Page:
From Overton Hill car park the route climbs gently almost all the way. After the initial few hundred yards of good track the ruts start. It is possible to negotiate them by careful selection of path but it makes for a tiring and slow trip. The last mile to Hackpen Hill is on good track and becomes downhill.
Draining on the batteries, the ramble is best done from Overton Hill so that you can turn around if your batteries get low and make use of the slight down-hill to help with getting back.
About 2 miles from Overton, the route is joined on the left by Herepath (or Green Street or Wessex Ridgeway) coming up from Avebury and opposite on the right is Fyfield Down, National Nature Reserve. This important area is part of the Avebury Monuments as it contains many Sarcen Stones which were used in the construction of Avebury and Stonehenge. The stones are also called "Grey Wethers" as they can look like a sting of sheep from a distance. (A wether is a castrated ram.) Fyfield Down is also a Site of Special Scientific Interest because of the rare plants and lichens growing there.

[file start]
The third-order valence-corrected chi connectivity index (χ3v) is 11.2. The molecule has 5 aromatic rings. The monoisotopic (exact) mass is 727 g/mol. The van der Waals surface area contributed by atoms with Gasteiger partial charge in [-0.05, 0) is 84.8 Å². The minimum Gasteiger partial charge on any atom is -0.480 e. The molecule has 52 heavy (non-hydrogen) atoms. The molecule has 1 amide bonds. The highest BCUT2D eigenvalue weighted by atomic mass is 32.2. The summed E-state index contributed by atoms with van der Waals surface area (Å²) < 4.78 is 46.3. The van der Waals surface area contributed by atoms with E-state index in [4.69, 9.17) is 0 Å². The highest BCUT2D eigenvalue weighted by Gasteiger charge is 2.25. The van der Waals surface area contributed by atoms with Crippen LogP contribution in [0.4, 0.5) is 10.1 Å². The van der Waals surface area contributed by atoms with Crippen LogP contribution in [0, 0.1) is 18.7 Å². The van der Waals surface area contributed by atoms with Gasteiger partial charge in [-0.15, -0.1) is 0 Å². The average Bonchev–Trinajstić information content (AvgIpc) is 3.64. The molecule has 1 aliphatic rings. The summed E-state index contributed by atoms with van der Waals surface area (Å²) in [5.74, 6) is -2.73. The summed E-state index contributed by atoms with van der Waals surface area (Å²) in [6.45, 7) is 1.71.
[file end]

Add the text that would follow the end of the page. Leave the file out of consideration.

Further on, on the left, is a restored Dew Pond.
On the northern slope of Hackpen Hill is a small White Horse cut into the chalk. You need to descend the steep, fast, road to view it. It was cut in the 19th Century.